The not-so-fun side of research

Research here at Bigelow isn’t always as glamorous as it may seem. I don’t know if it’s just me, but from an outside look, research seems straightforward and creative and innovative and fun. Of course, this is what I thought before I started doing my own research. Now I’d say it involves a lot more serendipity, determination, and frustration. And confusion. Lots and lots of confusion.

Don’t get me wrong- I love the entire research process. Asking questions, figuring out how to answer them, and then, if everything goes perfectly, actually answering your questions. As a kid, I always wondered how the world worked. As an adult and a researcher-in-training, I wonder that even more. But now I have the tools to explore the world myself.

But research almost never goes according to plan. There are always setbacks and mistakes. Working at Bigelow isn’t like taking a biology lab back at Colby. Nobody in the entire world of science has done what I’m trying to do right now. It doesn’t come with a pre-lab  and straightforward methods and “correct” answers. The training wheels are off, and that’s a good thing.

It’s also a hard thing.

I am extremely passionate about my research. I take great pride in my work and love my projects, so when things don’t go exactly as planned, it’s incredibly disappointing and frustrating. This is a side of science not many people talk about in the public eye. It’s just like on Facebook: all your friends look like they live perfect lives and have perfect skin and are always happy. But your life isn’t perfect, and neither are theirs. Everyone only talks about the good stuff. It’s the same with research. Everyone seems like they’re doing everything perfectly because they only publicly talk about their successes. I do too.

This summer, I helped discovered a gene that’s likely never been observed before in Antarctic bacteria. I wrote a program in 20 minutes to save me and my mentor from manually matching over 3000 unorganized DNA sequences with the bacteria they came from. My mentor and I found evidence for a complete sulfur-eating bacteria community that lives inside the mucus of a sulfur-making phytoplankton!

But you know what else happened this summer? We left out every single one of the irreplaceable Antarctic bacteria DNA samples for the weekend (I went back Friday night on a gut feeling and saved them). We couldn’t get the right amounts of DNA standards after dozens of tries, with different amounts of DNA measured by 3 different people. We still haven’t; we just took the points off the graph. I left the freezer full of years and years of samples slightly ajar over a weekend and everything thawed out (it was fine in the end). I spilled E. coli cells on myself. Experiments failed for no reason.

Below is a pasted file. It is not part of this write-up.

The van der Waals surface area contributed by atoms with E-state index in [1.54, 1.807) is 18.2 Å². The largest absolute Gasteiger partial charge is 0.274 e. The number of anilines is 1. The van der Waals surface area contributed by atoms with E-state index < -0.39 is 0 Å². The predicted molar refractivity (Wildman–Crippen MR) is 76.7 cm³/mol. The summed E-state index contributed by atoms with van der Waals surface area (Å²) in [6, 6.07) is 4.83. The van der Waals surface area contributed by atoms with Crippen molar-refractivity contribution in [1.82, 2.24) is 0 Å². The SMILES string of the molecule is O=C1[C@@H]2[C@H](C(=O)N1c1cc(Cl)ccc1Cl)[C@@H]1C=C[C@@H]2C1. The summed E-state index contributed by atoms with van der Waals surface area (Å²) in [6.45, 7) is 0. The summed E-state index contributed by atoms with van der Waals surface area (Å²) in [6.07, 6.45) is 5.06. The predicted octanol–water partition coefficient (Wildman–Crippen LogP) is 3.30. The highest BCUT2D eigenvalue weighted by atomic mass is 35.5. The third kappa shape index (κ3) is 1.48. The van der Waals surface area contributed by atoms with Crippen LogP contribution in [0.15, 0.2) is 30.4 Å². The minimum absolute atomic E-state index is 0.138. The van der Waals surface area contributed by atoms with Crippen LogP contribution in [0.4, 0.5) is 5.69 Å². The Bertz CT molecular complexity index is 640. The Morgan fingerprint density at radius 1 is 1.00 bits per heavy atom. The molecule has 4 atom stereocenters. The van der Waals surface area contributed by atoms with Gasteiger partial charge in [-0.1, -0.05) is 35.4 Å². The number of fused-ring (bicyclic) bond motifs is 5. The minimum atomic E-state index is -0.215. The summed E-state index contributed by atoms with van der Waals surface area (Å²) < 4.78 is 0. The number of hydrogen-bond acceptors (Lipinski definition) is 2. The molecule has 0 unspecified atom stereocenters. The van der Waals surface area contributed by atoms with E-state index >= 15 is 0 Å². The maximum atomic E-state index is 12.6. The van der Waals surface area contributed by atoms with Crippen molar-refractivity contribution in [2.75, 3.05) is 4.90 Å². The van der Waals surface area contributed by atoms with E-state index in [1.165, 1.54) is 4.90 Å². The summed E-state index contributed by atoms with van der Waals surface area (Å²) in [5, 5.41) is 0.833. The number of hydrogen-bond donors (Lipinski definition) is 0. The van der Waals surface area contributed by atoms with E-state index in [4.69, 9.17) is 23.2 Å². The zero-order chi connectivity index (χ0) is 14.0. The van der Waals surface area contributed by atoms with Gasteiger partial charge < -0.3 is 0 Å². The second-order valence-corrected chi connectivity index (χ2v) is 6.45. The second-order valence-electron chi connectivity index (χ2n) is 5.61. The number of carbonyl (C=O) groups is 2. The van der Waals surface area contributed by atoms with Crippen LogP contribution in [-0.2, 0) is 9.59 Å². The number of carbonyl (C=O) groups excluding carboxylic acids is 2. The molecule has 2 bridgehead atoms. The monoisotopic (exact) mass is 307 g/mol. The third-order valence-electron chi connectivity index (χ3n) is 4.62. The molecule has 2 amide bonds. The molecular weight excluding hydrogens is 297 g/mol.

And sure, I’ve made a lot of progress this fall. But we’ve run into even more setbacks than the summer because we only get two half-days and one full day a week to work on research due to classes. Most of our dive days have gotten cancelled due to weather, which is only getting worse. The seas are so rough lately that I can’t eat the entire day because I’m trying not to hurl the breakfast I shouldn’t have eaten. We sent out 9 different lacy bryozoan DNA samples for sequencing and none of them came back as lacy bryozoans, so we had to completely start over our primer development, which should have been done 2 weeks ago. I almost ruined the new extraction protocol completely today, which would have set us back a month (I fixed it with a little math and chemistry, so all is well).

I’m not just here to complain- in an academic culture that places so much emphasis on perfection, it’s important and healthy to talk about mistakes and hardships. You can learn more with mistakes than when you do everything perfectly. Now I always check my workspace for expensive and/or irreplaceable liquids that need to be put away, and I’ve learned to be more creative with scheduling and experimenting. Thinking on your feet in tough situations is just as important, if not more, than learning the “standard” procedures.

But like I said, research isn’t always glamorous. Sometimes it means working from 7 AM to 8:30 PM, and sometimes it means spending all day cold and seasick. But sometimes it means eating lunch on the beach  or seeing a pod of porpoises at sunrise. Most of the time, it means failing. It means disappointment and frustration. But when I hit that breakthrough and do what nobody else has been able to do yet, I’ll remember why I started down this path.

If this was easy, it wouldn’t be worth doing, right?